Balanced Rock - a massive rock perched on a spindly pedestal -

sat at the top of the climb. I took the opportunity to get off the bike and hike a short way to the overlook. Again, the mountains to the south provided a backdrop, with an expansive valley breaching the gap to me.

The road split at this point. Most of the named arches lay straight ahead, but with my limited time, I turned right to the Garden of Eden. A short downhill and uphill took me to that point, where I found a mere smidgen of shade in which to sit and enjoy my lunch: a banana, hummus and chips, and a pastry.

1:00. Time to turn back. The temperature stayed in the 80s, with a cool breeze to keep me from overheating. The ride back up the hill gave me a new point of view,

and I stopped for more pictures in this delightful place, before cruising down the steep road to the park entrance.

As the bike trail neared Moab, I turned left and followed that spur up the river. It snaked up the scenic canyon, past a single raft dwarfed by the canyon walls.

It ran through the lush bottomlands and squeezed between the river and the highway (which skirted the canyon walls). The river, well above its banks, was only a few feet below the trail. People expected the trail to be underwater before long.

I returned the bike early, then headed to the tourist information center. My burning question: was there a bookstore in town? A friend had recommended the book The Emerald Mile to me, which talked about the history of rafting in the Grand Canyon, and I figured a bookstore here would have it. Didn't even have to go to the center, as I passed the town bookstore on my way. Of course, they DID have it. So now I have reading material for the adventure!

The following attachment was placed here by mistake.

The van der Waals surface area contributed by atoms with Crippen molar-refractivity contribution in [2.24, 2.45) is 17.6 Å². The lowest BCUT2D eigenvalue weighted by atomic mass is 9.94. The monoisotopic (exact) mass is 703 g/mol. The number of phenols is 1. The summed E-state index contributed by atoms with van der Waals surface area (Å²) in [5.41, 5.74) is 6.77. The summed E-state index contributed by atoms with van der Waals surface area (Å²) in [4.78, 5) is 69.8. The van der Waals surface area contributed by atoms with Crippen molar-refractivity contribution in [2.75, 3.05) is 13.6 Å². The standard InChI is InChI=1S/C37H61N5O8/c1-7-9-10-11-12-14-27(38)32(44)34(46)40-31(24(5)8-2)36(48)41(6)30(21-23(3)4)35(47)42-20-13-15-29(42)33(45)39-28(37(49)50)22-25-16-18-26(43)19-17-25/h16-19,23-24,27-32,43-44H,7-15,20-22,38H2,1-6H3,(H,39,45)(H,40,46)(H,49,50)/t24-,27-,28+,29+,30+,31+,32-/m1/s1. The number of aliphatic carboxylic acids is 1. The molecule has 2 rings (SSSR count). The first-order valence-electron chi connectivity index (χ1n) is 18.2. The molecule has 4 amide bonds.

In town, the temp in the 80s no longer had the breeze to offset it. Thus, when I saw the food truck selling mango sorbet, I treated myself. Live in the moment!

From the app, I called for the free shuttle to take me to Sherri Griffith Outfitters for my orientation session. There I joined Craig from Maine and Pam and Bryn, a mother and daughter from Atlanta, as the four customers who had signed up for this extreme adventure. That's practically a private tour! (Normally, they take 7-10 people on a package.) Owen talked to us for an hour about what to expect and how to pack. He then gave us two dry bags for storing our goods on the raft - a small red one for personal items we may need during the day, and a large blue bag for what we'd need in camp (each already contained a sleeping bag).

After the talk, Pam and Bryn drove me back to town, where I found a restaurant for dinner, then I caught another shuttle back to my room. Time to re-pack my goods for the next five days. As I went through each item in my suitcase - take this, store that - thoughts of what lay ahead raced through my head. The excitement and apprehension of the excursion mixed into a strange stew of emotions. Tomorrow is when it begins...